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Resilience of small-scale societies: a view from drylands

Andrea L Balbo, Research Group Climate Change and Security (CLISEC), Institute of Geography, Center for Earth System Research and Sustainability (CEN), University of Hamburg; Complexity and Socio-Ecological dynamics (CaSEs), Instituciů Milŗ i Fontanals, Spanish National Research Council (IMF-CSIC)
Erik Gůmez-Baggethun, Department of International Environment and Development Studies, Norwegian University of Life Sciences (NMBU); Norwegian Institute for Nature Research (NINA)
Matthieu Salpeteur, Institut de CiŤncia i Tecnologia Ambientals, Universitat Autonoma de Barcelona (ICTA-UAB), Edifici C Campus de la UAB; ERAAUB, Dept PrehistÚria, HistÚria Antiga i Arqueologia, Universitat de Barcelona
Arnald Puy, Institute of Geography, University of Cologne; Maritime Civilizations Department, Recanati Institute for Maritime Studies, University of Haifa
Stefano Biagetti, Complexity and Socio-Ecological dynamics (CaSEs), Spain; Departament d'Humanitats, Universitat Pompeu Fabra; School of Geography, Archaeology and Environmental Studies (GAES), University of the Witwatersrand
JŁrgen Scheffran, Research Group Climate Change and Security (CLISEC), Institute of Geography, Center for Earth System Research and Sustainability (CEN), University of Hamburg

DOI: http://dx.doi.org/10.5751/ES-08327-210253

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Abstract

To gain insights on long-term social-ecological resilience, we examined adaptive responses of small-scale societies to dryland-related hazards in different regions and chronological periods, spanning from the mid-Holocene to the present. Based on evidence from Africa (Sahara and Sahel), Asia (south margin of the Thar desert), and Europe (South Spain), we discuss key traits and coping practices of small-scale societies that are potentially relevant for building resilience. The selected case studies illustrate four main coping mechanisms: mobility and migration, storage, commoning, and collective action driven by religious beliefs. Ultimately, the study of resilience in the context of drylands emphasizes the importance of adaptive traits and practices that are distinctive of small-scale societies: a strong social-ecological coupling, a solid body of traditional ecological knowledge, and a high degree of internal cohesion and self-organization.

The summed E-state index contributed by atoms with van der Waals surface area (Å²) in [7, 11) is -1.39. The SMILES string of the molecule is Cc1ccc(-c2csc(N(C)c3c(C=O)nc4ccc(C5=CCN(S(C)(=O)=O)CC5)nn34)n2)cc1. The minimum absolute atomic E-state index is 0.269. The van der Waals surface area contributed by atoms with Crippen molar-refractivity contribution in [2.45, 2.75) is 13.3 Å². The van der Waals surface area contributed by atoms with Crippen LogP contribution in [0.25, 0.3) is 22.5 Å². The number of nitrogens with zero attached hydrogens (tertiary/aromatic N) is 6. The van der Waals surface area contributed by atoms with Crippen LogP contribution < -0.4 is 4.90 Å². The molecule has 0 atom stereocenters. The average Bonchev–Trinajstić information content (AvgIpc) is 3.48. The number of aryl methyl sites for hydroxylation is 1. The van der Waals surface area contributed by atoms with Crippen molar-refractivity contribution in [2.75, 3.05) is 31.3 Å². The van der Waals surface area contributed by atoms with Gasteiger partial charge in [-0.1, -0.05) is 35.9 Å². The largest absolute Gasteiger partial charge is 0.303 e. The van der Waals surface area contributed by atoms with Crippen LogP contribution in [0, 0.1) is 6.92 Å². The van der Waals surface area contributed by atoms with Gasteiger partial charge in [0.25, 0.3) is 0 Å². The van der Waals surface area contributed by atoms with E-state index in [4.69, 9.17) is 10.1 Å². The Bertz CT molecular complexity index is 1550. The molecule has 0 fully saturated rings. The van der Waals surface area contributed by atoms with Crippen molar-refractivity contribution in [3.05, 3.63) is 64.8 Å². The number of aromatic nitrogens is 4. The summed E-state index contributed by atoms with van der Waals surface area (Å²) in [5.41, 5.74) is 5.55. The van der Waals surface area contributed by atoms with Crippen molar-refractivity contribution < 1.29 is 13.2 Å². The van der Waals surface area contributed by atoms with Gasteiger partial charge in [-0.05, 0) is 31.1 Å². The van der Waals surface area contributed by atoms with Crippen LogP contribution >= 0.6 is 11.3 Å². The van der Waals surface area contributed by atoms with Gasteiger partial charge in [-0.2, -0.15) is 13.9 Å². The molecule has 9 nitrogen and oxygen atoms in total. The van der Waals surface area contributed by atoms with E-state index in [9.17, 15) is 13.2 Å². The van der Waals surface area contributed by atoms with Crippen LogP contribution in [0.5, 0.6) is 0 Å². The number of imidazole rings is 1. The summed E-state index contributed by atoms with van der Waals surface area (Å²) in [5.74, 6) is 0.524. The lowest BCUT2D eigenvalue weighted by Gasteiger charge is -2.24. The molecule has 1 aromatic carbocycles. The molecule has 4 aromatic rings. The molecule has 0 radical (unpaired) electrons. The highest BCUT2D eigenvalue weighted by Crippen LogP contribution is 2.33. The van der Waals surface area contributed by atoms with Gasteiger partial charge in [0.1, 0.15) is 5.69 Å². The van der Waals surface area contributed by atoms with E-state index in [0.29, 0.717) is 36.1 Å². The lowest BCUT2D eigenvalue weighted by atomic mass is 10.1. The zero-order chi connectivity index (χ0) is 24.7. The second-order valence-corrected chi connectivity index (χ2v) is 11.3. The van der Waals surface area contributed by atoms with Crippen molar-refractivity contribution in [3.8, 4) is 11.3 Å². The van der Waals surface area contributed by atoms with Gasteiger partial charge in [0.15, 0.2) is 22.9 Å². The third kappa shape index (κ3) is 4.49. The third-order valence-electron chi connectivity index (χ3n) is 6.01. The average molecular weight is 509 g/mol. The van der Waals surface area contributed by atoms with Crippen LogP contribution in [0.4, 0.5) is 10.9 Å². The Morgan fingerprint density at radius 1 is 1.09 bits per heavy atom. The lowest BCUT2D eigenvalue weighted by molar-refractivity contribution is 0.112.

Key words

adaptation; climate change; coping mechanisms; drylands; resilience; social-ecological systems; sustainability; traditional ecological knowledge

Copyright © 2016 by the author(s). Published here under license by The Resilience Alliance. This article †is under a Creative Commons Attribution-NonCommercial 4.0 International License. †You may share and adapt the work for noncommercial purposes provided the original author and source are credited, you indicate whether any changes were made, and you include a link to the license.

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Ecology and Society. ISSN: 1708-3087